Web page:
PORTLAND — A judge and a state prosecutor who is known for being tough on welfare cheats gave a Portland woman a rare break on Wednesday.

Wilhermina Rodriguez, 36, received a suspended sentence for two convictions of theft by deception. She took $77,000 in state aid for which she was ineligible.

Instead of going to jail — Rodriguez faced a maximum of six months — she walked out of Cumberland County Superior Court a free woman, alongside her three children and her husband, who recently rejoined the family.

Justice Thomas Warren and Assistant Attorney General Leanne Robbin said the leniency was appropriate, given Rodriguez’s upstanding conduct since she was confronted by state officials in 2005.

“I’m the sort of person who is always asking for jail time,” Robbin said after the sentencing. “But this was that rare case in which the defendant did so well when she was out on bail, she exceeded everyone’s expectations.

“If you turn your life around like this, we are not going to be asking for six months in jail,” Robbin said.

A decade ago, Rodriguez was pregnant with her third child and her husband left the family. She lived in Portland with assistance from the Portland Housing Authority, food stamps and the state’s Temporary Assistance to Needy Families program.

In 2001 Rodriguez landed a job as a secretary. Under welfare rules, she should have informed the state about her change in income. But she didn’t, and she continued to collect benefits.

From 2001 to 2005, Rodriguez collected about $77,000 in state assistance that she should not have received. Rodriguez had no prior criminal record.

Officials found out about Rodriguez’s employment, and the Attorney General’s Office charged her with theft by deception.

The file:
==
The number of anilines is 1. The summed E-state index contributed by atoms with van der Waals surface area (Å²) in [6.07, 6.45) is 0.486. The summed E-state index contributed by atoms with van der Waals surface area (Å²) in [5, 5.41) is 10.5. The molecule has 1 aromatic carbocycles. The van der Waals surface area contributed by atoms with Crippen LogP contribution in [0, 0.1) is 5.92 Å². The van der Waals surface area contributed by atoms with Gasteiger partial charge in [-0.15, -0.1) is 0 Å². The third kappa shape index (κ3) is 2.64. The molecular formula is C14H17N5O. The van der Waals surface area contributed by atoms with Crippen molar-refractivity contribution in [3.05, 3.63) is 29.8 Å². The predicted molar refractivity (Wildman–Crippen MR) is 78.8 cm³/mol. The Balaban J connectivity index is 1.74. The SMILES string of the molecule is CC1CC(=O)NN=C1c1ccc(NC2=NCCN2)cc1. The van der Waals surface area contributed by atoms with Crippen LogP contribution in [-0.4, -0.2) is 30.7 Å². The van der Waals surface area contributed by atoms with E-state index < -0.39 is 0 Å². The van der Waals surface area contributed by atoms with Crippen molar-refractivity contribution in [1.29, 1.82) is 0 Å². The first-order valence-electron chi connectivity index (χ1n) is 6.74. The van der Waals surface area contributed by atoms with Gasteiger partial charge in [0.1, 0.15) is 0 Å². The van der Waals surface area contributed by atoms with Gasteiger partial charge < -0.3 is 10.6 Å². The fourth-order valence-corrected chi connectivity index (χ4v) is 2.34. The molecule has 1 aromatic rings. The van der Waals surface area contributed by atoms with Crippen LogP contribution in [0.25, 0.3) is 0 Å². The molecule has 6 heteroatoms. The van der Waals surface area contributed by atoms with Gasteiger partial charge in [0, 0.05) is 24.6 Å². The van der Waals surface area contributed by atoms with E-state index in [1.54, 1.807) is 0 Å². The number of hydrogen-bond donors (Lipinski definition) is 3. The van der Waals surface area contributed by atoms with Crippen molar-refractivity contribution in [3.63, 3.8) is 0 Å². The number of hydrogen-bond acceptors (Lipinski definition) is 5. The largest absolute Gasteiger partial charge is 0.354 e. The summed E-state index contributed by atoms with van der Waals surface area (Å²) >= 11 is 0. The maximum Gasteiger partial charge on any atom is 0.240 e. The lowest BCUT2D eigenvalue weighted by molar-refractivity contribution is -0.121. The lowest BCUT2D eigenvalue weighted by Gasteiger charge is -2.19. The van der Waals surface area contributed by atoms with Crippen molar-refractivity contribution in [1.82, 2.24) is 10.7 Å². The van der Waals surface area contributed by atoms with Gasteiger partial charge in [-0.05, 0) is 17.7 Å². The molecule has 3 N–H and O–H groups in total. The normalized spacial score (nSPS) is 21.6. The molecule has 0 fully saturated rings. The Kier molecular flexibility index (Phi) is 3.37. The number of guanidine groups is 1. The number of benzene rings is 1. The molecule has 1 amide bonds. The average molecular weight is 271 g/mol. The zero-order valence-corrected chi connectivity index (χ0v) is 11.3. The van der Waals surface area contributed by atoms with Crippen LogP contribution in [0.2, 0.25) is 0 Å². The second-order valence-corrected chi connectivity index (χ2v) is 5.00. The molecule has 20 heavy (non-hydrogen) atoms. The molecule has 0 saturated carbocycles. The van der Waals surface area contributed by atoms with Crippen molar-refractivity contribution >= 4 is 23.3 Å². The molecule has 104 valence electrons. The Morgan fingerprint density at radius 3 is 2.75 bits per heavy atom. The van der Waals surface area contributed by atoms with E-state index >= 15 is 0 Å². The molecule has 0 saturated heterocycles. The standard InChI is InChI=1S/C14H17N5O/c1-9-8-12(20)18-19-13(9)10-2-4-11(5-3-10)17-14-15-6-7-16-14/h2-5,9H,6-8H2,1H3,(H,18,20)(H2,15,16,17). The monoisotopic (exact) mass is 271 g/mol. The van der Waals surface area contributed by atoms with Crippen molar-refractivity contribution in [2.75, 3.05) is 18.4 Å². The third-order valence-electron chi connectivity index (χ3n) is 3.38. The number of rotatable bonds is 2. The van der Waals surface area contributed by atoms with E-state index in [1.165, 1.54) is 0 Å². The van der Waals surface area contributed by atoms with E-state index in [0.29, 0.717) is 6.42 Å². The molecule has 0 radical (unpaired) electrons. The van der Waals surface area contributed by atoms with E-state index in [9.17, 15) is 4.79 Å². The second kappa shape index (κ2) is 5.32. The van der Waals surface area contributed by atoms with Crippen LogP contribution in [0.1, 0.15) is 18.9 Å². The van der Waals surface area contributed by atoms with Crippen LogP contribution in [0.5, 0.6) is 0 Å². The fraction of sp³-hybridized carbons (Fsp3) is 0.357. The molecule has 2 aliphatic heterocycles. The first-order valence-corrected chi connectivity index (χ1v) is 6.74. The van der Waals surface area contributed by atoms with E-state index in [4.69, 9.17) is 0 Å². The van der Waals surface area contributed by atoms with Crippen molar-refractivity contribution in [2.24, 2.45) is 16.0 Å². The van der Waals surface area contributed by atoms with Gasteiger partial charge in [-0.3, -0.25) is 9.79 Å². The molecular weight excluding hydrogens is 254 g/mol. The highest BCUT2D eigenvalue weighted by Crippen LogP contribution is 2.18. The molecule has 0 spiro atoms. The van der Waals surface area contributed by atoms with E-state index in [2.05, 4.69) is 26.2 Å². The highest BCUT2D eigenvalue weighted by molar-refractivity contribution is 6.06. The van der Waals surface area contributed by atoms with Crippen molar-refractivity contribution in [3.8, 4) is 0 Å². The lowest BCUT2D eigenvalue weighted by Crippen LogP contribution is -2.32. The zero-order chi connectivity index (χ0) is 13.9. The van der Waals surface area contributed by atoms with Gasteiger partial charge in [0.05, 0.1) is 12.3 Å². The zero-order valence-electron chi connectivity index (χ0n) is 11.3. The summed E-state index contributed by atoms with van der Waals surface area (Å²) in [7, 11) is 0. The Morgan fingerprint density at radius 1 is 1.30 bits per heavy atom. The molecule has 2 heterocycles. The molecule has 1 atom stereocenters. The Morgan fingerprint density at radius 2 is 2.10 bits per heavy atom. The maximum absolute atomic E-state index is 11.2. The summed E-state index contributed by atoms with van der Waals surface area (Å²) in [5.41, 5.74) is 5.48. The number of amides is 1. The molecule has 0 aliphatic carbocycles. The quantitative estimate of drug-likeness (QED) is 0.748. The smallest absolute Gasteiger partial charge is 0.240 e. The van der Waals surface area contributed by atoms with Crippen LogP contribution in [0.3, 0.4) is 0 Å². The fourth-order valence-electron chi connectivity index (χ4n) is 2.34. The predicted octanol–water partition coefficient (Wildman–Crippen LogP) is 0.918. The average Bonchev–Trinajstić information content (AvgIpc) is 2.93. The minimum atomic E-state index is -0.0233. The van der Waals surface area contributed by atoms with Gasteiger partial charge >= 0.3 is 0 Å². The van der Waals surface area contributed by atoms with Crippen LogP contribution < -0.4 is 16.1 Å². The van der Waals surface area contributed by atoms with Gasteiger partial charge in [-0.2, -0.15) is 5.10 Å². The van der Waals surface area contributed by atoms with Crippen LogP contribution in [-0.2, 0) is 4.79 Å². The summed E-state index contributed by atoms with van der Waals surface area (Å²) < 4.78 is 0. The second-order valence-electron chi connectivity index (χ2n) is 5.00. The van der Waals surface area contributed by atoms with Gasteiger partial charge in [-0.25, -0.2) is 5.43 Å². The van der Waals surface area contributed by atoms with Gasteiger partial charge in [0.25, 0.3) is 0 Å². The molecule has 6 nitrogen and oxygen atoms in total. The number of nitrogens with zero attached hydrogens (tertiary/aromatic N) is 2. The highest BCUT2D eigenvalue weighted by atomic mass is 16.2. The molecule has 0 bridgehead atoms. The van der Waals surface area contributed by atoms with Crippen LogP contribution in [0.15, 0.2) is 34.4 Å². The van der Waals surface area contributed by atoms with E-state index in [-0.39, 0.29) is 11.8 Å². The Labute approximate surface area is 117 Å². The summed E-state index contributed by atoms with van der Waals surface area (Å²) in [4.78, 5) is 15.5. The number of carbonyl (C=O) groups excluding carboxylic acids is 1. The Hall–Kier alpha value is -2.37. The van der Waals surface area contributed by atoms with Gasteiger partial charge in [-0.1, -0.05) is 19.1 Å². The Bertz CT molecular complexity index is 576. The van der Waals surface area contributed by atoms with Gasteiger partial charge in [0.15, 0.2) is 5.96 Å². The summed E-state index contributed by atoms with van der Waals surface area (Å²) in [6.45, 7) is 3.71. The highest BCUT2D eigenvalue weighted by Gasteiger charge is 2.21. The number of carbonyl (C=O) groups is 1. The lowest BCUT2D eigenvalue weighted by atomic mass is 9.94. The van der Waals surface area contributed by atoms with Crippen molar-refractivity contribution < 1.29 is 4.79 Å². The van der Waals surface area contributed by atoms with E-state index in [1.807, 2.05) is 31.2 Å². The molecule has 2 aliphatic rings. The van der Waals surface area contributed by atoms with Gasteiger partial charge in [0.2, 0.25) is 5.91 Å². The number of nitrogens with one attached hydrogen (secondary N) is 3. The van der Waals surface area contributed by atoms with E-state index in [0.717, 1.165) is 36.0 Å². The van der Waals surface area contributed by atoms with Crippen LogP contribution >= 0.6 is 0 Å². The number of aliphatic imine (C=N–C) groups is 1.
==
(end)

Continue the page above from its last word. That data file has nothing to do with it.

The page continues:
“From that moment, she admitted what she had done, and she said she would pay the money back,” Robbin said. “Nobody thought she could do it.”

Rodriguez pleaded guilty and has repaid about $22,000, sometimes at the rate of $800 a month. She is expected to repay another $18,000, and the state is prepared to write off the rest of the money she owes.

“The state is in an unusual position of advocating for no jail time,” Robbin told Justice Warren. “She has done an extraordinary job and this is an entirely appropriate resolution.”

Warren agreed. He told Rodriguez that “people put some trust in you and you’ve proven that was something that was earned.”

Rodriguez’ lawyer, Clifford Strike, appreciated the willingness of Robbin and Warren to treat his client as an individual.

“It is just so rare to see a person respond like she has, and she has done it with such spirit,” said Strike, of the firm Strike, Goodwin & O’Brien in Portland. “You just can’t ask for a better result.”


Staff Writer Trevor Maxwell can be contacted at 791-6451 or at:

[email protected]


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